Most students do A-levels because they want to go to university, but as you’re about to discover, it’s not the only route to a degree!
Apprenticeships vs A levels: What qualifications will you get?
Intermediate (level 2)
An intermediate apprenticeship is good if you didn’t do as well in your GCSEs as you hoped. Most employers require you to have only two or more GCSEs (A*-C), including English and Maths.
The types of qualifications you could get after completing an Intermediate Apprenticeship are:
These qualifications will be different for each apprenticeship, as each NVQ and knowledge-based qualification will be specific to the sector and job role you’re working in.
Once you have completed an intermediate apprenticeship, you’re able to progress up the apprenticeship ladder so you can continue your training and gain more qualifications.
Advanced (level 3)
Becoming an advanced apprentice is just like going to sixth form or college. You'll gain qualifications equivalent to A-levels and be able to progress onto further apprenticeships:
These qualifications will be different for each apprenticeship, as each NVQ and knowledge-based qualification will be specific to the sector and job role you’re working in.After finishing an advanced apprenticeship, you’ll be eligible for a higher apprenticeship or even a degree apprenticeship. This means you can get a degree while working as an apprentice!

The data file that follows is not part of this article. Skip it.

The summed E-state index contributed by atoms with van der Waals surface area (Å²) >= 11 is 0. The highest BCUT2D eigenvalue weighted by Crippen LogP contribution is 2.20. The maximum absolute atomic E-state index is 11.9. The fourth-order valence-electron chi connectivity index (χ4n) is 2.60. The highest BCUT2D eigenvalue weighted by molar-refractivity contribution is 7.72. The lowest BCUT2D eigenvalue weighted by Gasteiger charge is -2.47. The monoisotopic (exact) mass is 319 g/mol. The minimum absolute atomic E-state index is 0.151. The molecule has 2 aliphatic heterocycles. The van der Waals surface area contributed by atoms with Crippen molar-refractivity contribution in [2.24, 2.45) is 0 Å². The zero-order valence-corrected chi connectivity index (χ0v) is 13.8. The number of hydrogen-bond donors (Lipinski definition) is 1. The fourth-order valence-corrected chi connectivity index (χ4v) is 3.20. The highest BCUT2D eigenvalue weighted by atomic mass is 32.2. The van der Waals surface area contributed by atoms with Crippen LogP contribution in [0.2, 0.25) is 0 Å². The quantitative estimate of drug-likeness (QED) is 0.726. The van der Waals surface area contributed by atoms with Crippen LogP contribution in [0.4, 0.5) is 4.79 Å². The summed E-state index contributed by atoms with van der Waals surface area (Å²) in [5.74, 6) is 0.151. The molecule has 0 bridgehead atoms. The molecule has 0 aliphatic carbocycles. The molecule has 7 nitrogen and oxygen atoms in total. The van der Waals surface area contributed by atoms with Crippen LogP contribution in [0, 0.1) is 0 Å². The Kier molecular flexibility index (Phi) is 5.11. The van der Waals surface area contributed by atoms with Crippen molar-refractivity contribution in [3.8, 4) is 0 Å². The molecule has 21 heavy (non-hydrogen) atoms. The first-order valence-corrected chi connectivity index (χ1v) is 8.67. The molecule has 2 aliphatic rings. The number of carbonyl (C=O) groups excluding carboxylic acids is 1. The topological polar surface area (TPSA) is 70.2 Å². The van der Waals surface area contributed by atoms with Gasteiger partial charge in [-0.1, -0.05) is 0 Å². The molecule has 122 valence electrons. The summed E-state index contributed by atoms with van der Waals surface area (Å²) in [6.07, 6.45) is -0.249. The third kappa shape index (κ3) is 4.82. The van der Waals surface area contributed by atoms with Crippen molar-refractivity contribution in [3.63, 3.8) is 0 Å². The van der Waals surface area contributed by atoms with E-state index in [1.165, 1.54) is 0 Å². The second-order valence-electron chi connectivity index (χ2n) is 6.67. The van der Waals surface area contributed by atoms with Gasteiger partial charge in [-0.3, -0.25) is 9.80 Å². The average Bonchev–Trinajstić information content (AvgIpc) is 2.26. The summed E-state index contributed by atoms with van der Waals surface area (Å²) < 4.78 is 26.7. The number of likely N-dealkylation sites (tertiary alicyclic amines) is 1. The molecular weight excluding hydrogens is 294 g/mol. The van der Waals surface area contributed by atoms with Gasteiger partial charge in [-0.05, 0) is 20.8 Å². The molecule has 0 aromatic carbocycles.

If you stay in school...
If you stay in school after your GCSEs, you’ll work towards A-level qualifications. Typically, you’ll study four subjects in the first year and continue with three in the second.
You’re graded at A* to E and receive UCAS points depending on your grade for each subject. The UCAS point calculator is the easiest way of working out how many points you could acquire.Once you're in Year 13 or your second year at college, it’s decision time: Will you do an apprenticeship or go to university?
Apprenticeships vs A levels: The benefits
Do your research and go with what works for you
If you want to start working straight away, an apprenticeship is going to be your best friend. It’s an opportunity to learn through practical work, get real experience and qualifications all at the same time.
On the other hand, studying towards A-levels are probably the best option if you want to stay in school and prefer classroom learning.
Remember, you can look at other sixth form colleges, you don’t have to stay in the same school. Another sixth form college might offer subjects that your school doesn’t teach. Plus, a change of scenery is always a bonus.
If you want to go to university and get a degree, the traditional route is GCSEs, A-levels or BTEC Diploma, then university. However, keep in mind that you can still get a degree if you take the apprenticeship path.
Some intermediate and advanced apprentices progress to the top of the apprenticeship ladder: level 7 schemes end with a master’s degree!If you decide to go for your A-levels but don’t particularly fancy uni, the opportunity to do an apprenticeship hasn’t passed. If you want to start earning right out of Sixth Form or College, like an old friend - the apprenticeship will always be there.